With a population under 2,500, less than the average cruise ship’s capacity, Casey is tiny. But its appeal is oversized. You’ll find a host of gigantic items in this town, including a 32-foot-long pencil, a supersized birdcage that you can climb into, a 56-foot-tall rocking chair, and a massive mailbox that overlooks downtown. Casey native Jim Bolin and his team used mostly recycled or salvaged materials to create nearly all of the 30-plus monstrous items, starting with a 54-foot wind chime in 2011.

A dozen of the sculptures in and near Casey have been classified by Guinness World Records as the “World’s Largest,” including the wind chime, a golf tee and driver, and a pair of wooden shoes. As you wander around the gargantuan items, you might start to feel like a shrunken human in a fantasy film.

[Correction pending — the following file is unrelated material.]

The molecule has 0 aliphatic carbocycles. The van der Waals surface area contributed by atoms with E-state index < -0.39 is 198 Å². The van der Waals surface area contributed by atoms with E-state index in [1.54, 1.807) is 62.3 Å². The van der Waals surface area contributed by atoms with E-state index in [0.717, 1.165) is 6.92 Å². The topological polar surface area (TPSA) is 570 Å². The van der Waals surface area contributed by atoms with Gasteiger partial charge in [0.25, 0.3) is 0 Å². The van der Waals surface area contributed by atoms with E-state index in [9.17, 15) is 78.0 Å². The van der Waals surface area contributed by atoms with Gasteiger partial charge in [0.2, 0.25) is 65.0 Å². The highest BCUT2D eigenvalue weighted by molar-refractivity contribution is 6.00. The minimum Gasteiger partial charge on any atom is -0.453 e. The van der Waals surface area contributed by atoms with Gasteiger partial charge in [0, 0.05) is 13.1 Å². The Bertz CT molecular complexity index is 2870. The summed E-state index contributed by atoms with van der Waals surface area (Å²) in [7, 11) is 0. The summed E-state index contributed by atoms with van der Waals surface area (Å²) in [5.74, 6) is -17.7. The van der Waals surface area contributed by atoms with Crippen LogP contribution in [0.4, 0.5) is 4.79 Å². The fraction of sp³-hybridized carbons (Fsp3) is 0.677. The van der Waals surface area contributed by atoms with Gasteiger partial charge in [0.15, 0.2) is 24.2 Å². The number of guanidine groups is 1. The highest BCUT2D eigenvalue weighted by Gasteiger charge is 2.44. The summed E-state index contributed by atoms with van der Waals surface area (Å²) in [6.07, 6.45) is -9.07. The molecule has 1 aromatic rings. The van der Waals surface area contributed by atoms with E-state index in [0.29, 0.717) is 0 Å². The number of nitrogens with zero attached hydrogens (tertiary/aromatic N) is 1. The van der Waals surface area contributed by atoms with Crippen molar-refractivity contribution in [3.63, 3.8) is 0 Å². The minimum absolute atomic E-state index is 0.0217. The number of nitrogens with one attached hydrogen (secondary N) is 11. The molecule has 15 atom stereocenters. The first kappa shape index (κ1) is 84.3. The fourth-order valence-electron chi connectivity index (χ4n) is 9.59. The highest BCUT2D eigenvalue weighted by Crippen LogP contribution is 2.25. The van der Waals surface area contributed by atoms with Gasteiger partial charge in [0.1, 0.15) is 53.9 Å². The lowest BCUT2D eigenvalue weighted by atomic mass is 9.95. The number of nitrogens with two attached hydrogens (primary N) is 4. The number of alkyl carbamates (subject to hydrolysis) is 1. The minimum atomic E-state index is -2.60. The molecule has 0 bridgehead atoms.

You may also like: Things to do in Casey, Illinois

5. Evel Knievel Museum

Topeka, Kansas

Museum visitor on a virtual motorcycle jump simulator

At the Evel Knievel Museum, wander among the daredevil's memorabilia and take a virtual motorcycle jump. Photo courtesy Kansas Tourism

Born as Robert Craig Knievel Jr., Evel Knievel jumped to fame in the 1960s and ’70s with daring motorcycle stunts that sometimes ended catastrophically. Clad in his iconic star-spangled white jumpsuit, Knievel became a television star and a household name.